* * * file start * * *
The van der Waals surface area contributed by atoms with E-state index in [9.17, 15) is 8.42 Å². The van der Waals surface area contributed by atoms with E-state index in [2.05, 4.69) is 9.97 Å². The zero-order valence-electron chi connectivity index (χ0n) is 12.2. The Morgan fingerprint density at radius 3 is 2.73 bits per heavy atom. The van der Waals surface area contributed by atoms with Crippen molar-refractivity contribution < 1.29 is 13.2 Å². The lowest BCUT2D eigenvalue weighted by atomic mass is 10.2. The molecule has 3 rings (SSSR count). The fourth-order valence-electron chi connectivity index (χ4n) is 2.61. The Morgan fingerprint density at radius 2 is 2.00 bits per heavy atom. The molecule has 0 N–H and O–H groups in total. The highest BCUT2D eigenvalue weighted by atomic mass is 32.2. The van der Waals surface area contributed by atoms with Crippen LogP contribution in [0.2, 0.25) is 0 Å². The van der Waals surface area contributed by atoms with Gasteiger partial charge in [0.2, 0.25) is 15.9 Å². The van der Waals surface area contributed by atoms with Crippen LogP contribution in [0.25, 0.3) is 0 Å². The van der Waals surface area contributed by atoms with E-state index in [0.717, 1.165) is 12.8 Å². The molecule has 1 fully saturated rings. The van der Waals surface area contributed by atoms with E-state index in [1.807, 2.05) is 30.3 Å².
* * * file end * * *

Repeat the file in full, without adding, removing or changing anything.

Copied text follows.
The van der Waals surface area contributed by atoms with E-state index in [9.17, 15) is 8.42 Å². The van der Waals surface area contributed by atoms with E-state index in [2.05, 4.69) is 9.97 Å². The zero-order valence-electron chi connectivity index (χ0n) is 12.2. The Morgan fingerprint density at radius 3 is 2.73 bits per heavy atom. The van der Waals surface area contributed by atoms with Crippen molar-refractivity contribution < 1.29 is 13.2 Å². The lowest BCUT2D eigenvalue weighted by atomic mass is 10.2. The molecule has 3 rings (SSSR count). The fourth-order valence-electron chi connectivity index (χ4n) is 2.61. The Morgan fingerprint density at radius 2 is 2.00 bits per heavy atom. The molecule has 0 N–H and O–H groups in total. The highest BCUT2D eigenvalue weighted by atomic mass is 32.2. The van der Waals surface area contributed by atoms with Crippen LogP contribution in [0.2, 0.25) is 0 Å². The van der Waals surface area contributed by atoms with Gasteiger partial charge in [0.2, 0.25) is 15.9 Å². The van der Waals surface area contributed by atoms with Crippen LogP contribution in [0.25, 0.3) is 0 Å². The van der Waals surface area contributed by atoms with E-state index in [0.717, 1.165) is 12.8 Å². The molecule has 1 fully saturated rings. The van der Waals surface area contributed by atoms with E-state index in [1.807, 2.05) is 30.3 Å².